The Best Way to Store Resin

The Best way to Store resin - Resin Obsession

You invest your time and efforts in selecting the right resin for your projects. How to you store your resin to give it the best shelf life? Here are a few of my resin storage tips.

Only buy enough resin you can comfortably use in half the amount of time of the expected shelf life

Epoxy resins generally have a shelf life of one year. You should only buy enough that you can comfortably use within six months. It should stay good for a year, but the reason I tell you six months is because when you get to six months and a day, are you going to toss it out? No, of course not. But hopefully by the time you are done using it, you are still short of the one-year deadline.

You should also know that different resins have different shelf lives. Polyester resins only last six months. After that, they can start to harden in the can, even without any hardener added. Some polyurethanes only have a shelf life of three months. If you don’t know the shelf life of the resin you want to buy or are already using, ask.

Write the date you open the resin kit on the packaging

Who hasn’t bought products only to find them in a closet or box months later and think “I totally forgot I had this resin kit.” I write the date of first opening the kit on the box in addition to keeping a running tally on a whiteboard on that resins I have open and about how much is left. It’s a great reminder about what I’ve opened, what I’ve used, and how much longer I’ve got to use it.

Keep resin out of direct sunlight and in a consistent 60 to 80 F temperature.

Inside a closet in a climate-controlled area is a great way to store resin. UV light exposure will speed up the yellowing. Large temperature swings will allow condensation to form inside the lid and drip into your resin. Resin HATES water and may not cure when mixed. Never store resin kits in your freezer. Epoxies can develop crystals if they are kept at temperatures at less than 60 F. While resin isn’t typically flammable, I wouldn’t store it near anything that could be flammable.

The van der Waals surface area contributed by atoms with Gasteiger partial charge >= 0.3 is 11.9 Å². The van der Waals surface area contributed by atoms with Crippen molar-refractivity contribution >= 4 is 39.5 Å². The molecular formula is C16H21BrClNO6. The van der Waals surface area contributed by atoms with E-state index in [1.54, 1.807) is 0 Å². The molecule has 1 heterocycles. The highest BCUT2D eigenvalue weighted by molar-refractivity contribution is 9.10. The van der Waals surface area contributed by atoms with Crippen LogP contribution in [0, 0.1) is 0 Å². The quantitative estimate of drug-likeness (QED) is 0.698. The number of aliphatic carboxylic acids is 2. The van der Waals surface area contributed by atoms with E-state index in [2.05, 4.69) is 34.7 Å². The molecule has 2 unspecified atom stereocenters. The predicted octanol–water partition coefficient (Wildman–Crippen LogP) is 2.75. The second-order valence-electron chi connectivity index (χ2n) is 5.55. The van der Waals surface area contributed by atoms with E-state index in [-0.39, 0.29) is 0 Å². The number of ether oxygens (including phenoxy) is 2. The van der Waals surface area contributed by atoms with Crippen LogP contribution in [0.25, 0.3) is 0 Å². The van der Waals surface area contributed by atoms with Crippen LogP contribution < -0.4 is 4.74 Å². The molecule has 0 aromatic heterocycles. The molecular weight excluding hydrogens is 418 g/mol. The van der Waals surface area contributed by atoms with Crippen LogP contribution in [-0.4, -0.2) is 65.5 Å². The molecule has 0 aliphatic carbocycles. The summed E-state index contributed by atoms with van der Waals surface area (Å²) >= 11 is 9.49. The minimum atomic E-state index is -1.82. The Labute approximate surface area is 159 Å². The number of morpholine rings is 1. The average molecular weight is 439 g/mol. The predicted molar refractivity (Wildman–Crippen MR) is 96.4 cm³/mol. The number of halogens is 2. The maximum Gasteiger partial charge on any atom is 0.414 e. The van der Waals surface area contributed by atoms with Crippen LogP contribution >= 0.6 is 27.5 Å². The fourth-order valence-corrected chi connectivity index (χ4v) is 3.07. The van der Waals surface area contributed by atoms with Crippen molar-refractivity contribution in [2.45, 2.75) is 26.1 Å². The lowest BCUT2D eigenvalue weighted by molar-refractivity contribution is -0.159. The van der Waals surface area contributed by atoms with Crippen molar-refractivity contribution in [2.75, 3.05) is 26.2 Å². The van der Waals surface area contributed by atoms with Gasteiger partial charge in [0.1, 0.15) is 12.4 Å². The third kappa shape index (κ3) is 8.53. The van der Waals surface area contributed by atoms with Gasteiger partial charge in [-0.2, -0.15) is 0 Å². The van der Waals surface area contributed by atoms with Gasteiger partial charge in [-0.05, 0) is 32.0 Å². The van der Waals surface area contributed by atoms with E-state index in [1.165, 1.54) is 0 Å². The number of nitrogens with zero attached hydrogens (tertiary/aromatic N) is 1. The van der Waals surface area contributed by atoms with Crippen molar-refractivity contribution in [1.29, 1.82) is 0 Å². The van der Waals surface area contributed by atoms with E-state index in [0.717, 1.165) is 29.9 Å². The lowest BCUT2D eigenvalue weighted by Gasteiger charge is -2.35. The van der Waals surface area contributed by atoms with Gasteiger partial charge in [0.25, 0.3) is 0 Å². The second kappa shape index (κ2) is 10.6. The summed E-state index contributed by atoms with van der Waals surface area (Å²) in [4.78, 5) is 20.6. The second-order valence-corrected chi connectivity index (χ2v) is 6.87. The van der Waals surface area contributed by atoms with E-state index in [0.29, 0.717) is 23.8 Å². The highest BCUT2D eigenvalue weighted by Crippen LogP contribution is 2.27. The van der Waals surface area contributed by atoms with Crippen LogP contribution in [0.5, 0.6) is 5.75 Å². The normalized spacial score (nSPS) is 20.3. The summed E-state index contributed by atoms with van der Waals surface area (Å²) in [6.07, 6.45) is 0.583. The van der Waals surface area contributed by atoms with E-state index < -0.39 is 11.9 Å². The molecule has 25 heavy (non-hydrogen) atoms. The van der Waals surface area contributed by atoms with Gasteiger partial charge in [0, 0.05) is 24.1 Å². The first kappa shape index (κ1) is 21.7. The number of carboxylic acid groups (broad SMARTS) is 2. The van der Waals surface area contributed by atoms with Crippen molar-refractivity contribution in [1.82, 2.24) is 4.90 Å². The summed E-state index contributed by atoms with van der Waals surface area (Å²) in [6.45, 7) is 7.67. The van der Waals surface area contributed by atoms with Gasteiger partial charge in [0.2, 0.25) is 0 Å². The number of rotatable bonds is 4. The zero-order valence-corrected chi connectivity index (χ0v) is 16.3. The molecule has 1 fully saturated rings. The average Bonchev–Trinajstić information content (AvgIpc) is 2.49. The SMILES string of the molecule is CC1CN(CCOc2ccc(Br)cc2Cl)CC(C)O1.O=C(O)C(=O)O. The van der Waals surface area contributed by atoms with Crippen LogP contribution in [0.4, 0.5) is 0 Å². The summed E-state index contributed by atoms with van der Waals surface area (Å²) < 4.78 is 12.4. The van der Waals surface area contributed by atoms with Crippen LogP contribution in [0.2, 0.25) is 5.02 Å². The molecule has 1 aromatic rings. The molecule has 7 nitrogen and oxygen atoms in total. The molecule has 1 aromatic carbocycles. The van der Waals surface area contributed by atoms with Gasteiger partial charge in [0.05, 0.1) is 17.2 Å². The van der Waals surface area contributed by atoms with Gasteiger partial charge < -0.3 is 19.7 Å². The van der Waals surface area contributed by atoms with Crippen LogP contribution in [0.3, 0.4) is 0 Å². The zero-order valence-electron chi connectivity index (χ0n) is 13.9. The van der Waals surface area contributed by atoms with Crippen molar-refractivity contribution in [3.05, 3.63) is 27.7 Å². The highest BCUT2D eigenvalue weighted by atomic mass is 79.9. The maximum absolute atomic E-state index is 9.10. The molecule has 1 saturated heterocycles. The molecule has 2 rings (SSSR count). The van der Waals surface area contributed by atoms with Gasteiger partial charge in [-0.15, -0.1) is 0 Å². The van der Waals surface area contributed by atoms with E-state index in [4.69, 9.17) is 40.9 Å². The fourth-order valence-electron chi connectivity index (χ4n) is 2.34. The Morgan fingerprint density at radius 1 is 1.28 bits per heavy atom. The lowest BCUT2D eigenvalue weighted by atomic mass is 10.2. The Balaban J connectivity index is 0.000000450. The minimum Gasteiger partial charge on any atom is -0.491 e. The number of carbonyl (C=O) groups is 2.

Store resin upright and in its original box or outer packaging

Upright is obviously important because you want to prevent resin leaks. Keep it in the original packaging in case there is a problem. In addition to instructions and manufacturer information, it may also contain production/lot information. The manufacturer may ask you for this if you have problems with your resin.

I also like to keep any of my liquid resin products (resin, hardener, colorants, etc.) in a plastic bin in my closet. Should there be a leak or spill, it is contained and not dripping down shelves making an even bigger mess.

While smaller cups or other containers are great for working with small quantities of resin (especially if you buy it in large containers), don’t store your resin in these containers. Resin and hardener are sold in special plastic vessels that are designed not to break down with constant chemical exposure. Not all plastic items are designed for this purpose.

Like this post? You may be interested in  Epoxy resin safety precautions: How to use epoxy resin safely

Don’t pour resin components back into the original containers

To keep from contaminating your large stock of product, don’t pour unused resin or hardener back into the original bottles.

What do you do if your resin and/or hardener are yellow?

Don’t panic. All resins eventually yellow. In addition to it happening from UV light exposure, it also happens because oxygen gets introduced into the bottles once the seal is broken and the cap removed. For future purchases, you may want to switch to smaller size kits to allow you to use up a kit completely before it has time to yellow.

If you have yellow resin and it’s been properly stored, more than likely it’s going to cure without any problems but will cure with a yellow tint. If you have a project that needs colored resin, this is a great time to use it. You can see what I’m talking about here: What to do with yellowing resin?

If you do decide to dispose of your resin, please do it properly. I have some resin disposal tips for you too. How to clean up resin.

What else should you know about the best way to store resin?

Shelf life of resin and hardener start the day they are manufactured. Always look for the freshest product possible when making your purchase. It’s my rule at Resin Obsession that we never stock more than one to three months of product at once. We want to make sure you have the longest shelf life possible when you make your resin purchase!

What else do you consider when storing resin?

Unpublished Blog Posts of Resin Obsession, LLC © 2019 Resin Obsession, LLC

7 Comments

MaryS

I bought resin in December and left in the garage,cold but not freezing. It has been to cold to work in garage.
Will it be useable in a couple months when warmer?

Reply
Katherine Swift

Not sure that is will be. Can you bring it indoors now? I would also warm it up in a water bath before using it.

Reply
Tina Clark

I bought some resin a couple of years ago but got onto other projects and never even opened the bottles. Should I consider them a total loss, or is there any possibility they might be usable?

Reply
Katherine Swift

If it has been properly stored, it should still cure, although it has likely yellowed.

Reply
Tina Clark

Thank you, I’ll give it a try, and add some color if it is yellowed.

Leave a Reply

Your email address will not be published. Required fields are marked *